You can’t handle the Truth

This past Saturday I attended a luncheon where a young friend spoke. His message began with a reference to a Jack Nicholson line from the 1992 movie A Few Good Men. In response to the defense lawyer’s demand “I want the truth!” USMC Colonel Jessup shouts. “You can’t handle the truth!”

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Nearly twenty-nine centuries have passed since the Biblical events chosen as Dave’s reference point for the message, yet its veracity is in evidence every day. Men and women still have a problem with accepting truth when it doesn’t confirm their hopes and plans, doesn’t align with their personal beliefs and lifestyles and suggests an unwanted change in course.

In the 22nd chapter of 1 Kings we see the kings of Israel and Judah contemplating the wisdom of forming an alliance to retake Ramoth-Gilead from the Syrians who had conquered it a few years earlier. The evil King Ahab brings out his band of four hundred so-called prophets who he can always rely on to “foretell” exactly what he wants to hear – in this case, that the Lord would give them victory. The good King Jehoshaphat however senses something isn’t kosher and asks, “Is there not here another prophet of the Lord of whom we may inquire.”

The king of Israel grumpily responds that there is just one other man, Micaiah by name, whom he hates, because he always prophesies evil against him. In other words, the man speaks the truth – the real word of the Lord. King Jehoshaphat insists that they bring Micaiah to Samaria so he can make inquiry of him. While a messenger is sent to bring back the true prophet, the others keep speaking words of encouragement and triumph, hoping to dissuade Jehoshaphat from listening to their rival when he arrives.

Even the messenger himself, when he reaches Micaiah and explains the situation to him, encourages the prophet to not create waves. Because he knows neither king can handle the truth, so it would be best for the prophet to just repeat the false prophets’ words that all will go well if they attacked the Syrians. And for some strange reason Micaiah goes along with this recommendation, and the first words out of his mouth are as the messenger suggested.

But Jehoshaphat sees through the man and demands the truth, just like Lieutenant Daniel Kaffee played by Tom Cruise. At which the prophet announces that the Lord’s command is that Judah should return to its land in peace – otherwise the results will be disastrous for them all. Not only will they get their butts whipped, but King Ahab will not return from the battle alive. He also cautions that the false prophets are actually agents of a lying spirit sent to deceive and destroy Ahab.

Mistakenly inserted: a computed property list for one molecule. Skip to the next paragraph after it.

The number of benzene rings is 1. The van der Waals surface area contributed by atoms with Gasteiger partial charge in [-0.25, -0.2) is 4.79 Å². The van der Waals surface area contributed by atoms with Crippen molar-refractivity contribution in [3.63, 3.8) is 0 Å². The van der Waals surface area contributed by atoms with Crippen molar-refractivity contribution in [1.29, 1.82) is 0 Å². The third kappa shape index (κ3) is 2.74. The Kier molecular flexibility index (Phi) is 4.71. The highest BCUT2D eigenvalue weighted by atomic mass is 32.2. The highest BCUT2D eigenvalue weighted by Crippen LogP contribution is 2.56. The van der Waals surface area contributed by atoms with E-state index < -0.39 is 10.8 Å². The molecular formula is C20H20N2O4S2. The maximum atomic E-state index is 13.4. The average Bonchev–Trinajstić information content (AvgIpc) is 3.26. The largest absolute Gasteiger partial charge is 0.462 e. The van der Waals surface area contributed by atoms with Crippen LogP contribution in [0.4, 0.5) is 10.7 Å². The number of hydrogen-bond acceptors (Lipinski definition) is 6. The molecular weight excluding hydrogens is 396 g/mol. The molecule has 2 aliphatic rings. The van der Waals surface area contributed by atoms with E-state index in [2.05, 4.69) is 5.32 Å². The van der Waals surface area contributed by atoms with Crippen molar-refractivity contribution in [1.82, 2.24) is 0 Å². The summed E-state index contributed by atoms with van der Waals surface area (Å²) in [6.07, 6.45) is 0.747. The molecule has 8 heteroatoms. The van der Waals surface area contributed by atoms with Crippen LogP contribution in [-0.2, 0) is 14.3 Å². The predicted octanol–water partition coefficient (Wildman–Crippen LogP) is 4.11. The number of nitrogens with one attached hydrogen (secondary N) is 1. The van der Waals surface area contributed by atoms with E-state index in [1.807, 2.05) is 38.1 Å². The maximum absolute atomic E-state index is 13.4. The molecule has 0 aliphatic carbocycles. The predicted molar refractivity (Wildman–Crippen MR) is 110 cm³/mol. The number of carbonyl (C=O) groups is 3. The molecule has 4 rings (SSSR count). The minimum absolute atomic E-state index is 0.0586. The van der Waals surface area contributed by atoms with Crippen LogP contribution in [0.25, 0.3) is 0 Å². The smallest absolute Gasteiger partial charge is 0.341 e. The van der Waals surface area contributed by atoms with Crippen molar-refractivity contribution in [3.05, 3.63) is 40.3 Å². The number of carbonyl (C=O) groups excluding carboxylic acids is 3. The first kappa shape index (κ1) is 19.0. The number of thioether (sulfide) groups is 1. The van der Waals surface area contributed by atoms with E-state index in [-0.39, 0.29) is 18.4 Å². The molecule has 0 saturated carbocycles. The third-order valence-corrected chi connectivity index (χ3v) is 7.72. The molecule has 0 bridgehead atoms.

Nevertheless, both kings ignore the truth and proceed to advance on Ramoth-Gilead. And the battle turns out exactly as prophesied; for though Ahab and Jehoshaphat trade royal garments, the Syrians let Jehoshaphat survive, but slay Ahab. His blood flows into the chariot, and when his body is returned to Samaria for burial; even “the dogs lick up his blood while the harlots bathe,” in accordance with an earlier prophesy.

So here we are, not in the 9th century BC, but in 2016 and the theme of the saga continues for all to witness across social media and in the news multiple times each day. Everyone claims they desire and are seeking the truth. Yet it’s human nature to shut one’s ears to the words of all but those who relieve the itching and who confirm that what one does and what one believes is well and good. So what such a self-deceived person claims they have is truth – is really just their own vile heart declaring their own righteousness through the words of confused and deceived friends and so-called “experts.”

The deceived turn the volume off to anyone who professes to have a word from God to help them. All too many just can’t handle the truth. When the truth demands an action that would require them to reverse course in their lifestyles and in their belief systems, they just get angry and continue to march forward toward their own demise.

It’s a sad destiny with an even unhappier eternal end. People are offered a chance to turn and walk toward God; instead they slink out of the room and head for home and their disillusioned belief that what they don’t know won’t hurt them.

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